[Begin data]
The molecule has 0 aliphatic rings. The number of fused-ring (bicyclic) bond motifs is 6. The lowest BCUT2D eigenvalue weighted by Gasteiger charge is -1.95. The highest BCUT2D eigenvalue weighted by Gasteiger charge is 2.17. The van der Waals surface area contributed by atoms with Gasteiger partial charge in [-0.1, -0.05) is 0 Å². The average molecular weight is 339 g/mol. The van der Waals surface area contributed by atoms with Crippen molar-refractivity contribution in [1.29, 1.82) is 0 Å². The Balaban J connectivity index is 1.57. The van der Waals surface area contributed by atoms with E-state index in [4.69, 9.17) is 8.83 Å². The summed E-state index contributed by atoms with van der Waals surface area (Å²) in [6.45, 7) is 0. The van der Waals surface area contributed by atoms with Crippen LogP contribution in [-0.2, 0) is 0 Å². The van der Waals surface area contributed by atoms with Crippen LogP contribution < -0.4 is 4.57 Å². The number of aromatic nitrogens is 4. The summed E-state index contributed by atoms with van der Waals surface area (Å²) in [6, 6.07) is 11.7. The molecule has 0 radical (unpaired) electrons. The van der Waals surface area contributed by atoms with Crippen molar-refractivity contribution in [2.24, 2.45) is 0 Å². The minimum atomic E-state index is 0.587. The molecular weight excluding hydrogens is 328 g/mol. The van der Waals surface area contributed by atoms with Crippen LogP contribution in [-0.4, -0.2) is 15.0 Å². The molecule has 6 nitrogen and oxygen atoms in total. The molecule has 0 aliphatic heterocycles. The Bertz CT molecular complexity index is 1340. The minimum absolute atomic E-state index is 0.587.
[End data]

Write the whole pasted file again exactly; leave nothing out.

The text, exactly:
The molecule has 0 aliphatic rings. The number of fused-ring (bicyclic) bond motifs is 6. The lowest BCUT2D eigenvalue weighted by Gasteiger charge is -1.95. The highest BCUT2D eigenvalue weighted by Gasteiger charge is 2.17. The van der Waals surface area contributed by atoms with Gasteiger partial charge in [-0.1, -0.05) is 0 Å². The average molecular weight is 339 g/mol. The van der Waals surface area contributed by atoms with Crippen molar-refractivity contribution in [1.29, 1.82) is 0 Å². The Balaban J connectivity index is 1.57. The van der Waals surface area contributed by atoms with E-state index in [4.69, 9.17) is 8.83 Å². The summed E-state index contributed by atoms with van der Waals surface area (Å²) in [6.45, 7) is 0. The van der Waals surface area contributed by atoms with Crippen LogP contribution in [-0.2, 0) is 0 Å². The van der Waals surface area contributed by atoms with Crippen LogP contribution < -0.4 is 4.57 Å². The number of aromatic nitrogens is 4. The summed E-state index contributed by atoms with van der Waals surface area (Å²) in [6, 6.07) is 11.7. The molecule has 0 radical (unpaired) electrons. The van der Waals surface area contributed by atoms with Crippen molar-refractivity contribution in [2.24, 2.45) is 0 Å². The minimum atomic E-state index is 0.587. The molecular weight excluding hydrogens is 328 g/mol. The van der Waals surface area contributed by atoms with Crippen LogP contribution in [-0.4, -0.2) is 15.0 Å². The molecule has 6 nitrogen and oxygen atoms in total. The molecule has 0 aliphatic heterocycles. The Bertz CT molecular complexity index is 1340. The minimum absolute atomic E-state index is 0.587.